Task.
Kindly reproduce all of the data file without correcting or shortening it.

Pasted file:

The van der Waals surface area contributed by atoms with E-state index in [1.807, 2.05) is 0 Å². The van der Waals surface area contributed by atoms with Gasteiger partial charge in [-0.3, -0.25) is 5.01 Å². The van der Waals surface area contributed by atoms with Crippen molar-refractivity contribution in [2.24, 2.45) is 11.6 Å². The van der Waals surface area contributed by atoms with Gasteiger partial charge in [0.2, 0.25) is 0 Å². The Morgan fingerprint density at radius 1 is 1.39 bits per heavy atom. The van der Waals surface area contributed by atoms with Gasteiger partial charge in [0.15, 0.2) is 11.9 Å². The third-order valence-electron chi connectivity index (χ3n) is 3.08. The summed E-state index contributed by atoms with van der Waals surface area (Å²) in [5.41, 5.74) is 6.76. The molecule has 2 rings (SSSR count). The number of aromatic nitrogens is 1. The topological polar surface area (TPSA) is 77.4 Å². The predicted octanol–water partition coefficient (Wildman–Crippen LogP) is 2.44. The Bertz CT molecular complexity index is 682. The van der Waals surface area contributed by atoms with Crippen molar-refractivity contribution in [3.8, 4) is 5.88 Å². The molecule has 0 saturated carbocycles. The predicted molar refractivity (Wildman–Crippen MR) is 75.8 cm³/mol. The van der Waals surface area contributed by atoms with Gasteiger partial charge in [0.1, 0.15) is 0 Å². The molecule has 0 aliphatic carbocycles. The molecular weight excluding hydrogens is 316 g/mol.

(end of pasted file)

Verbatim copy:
The van der Waals surface area contributed by atoms with E-state index in [1.807, 2.05) is 0 Å². The van der Waals surface area contributed by atoms with Gasteiger partial charge in [-0.3, -0.25) is 5.01 Å². The van der Waals surface area contributed by atoms with Crippen molar-refractivity contribution in [2.24, 2.45) is 11.6 Å². The van der Waals surface area contributed by atoms with Gasteiger partial charge in [0.2, 0.25) is 0 Å². The Morgan fingerprint density at radius 1 is 1.39 bits per heavy atom. The van der Waals surface area contributed by atoms with Gasteiger partial charge in [0.15, 0.2) is 11.9 Å². The third-order valence-electron chi connectivity index (χ3n) is 3.08. The summed E-state index contributed by atoms with van der Waals surface area (Å²) in [5.41, 5.74) is 6.76. The molecule has 2 rings (SSSR count). The number of aromatic nitrogens is 1. The topological polar surface area (TPSA) is 77.4 Å². The predicted octanol–water partition coefficient (Wildman–Crippen LogP) is 2.44. The Bertz CT molecular complexity index is 682. The van der Waals surface area contributed by atoms with Crippen molar-refractivity contribution in [3.8, 4) is 5.88 Å². The molecule has 0 saturated carbocycles. The predicted molar refractivity (Wildman–Crippen MR) is 75.8 cm³/mol. The van der Waals surface area contributed by atoms with Gasteiger partial charge in [0.1, 0.15) is 0 Å². The molecule has 0 aliphatic carbocycles. The molecular weight excluding hydrogens is 316 g/mol.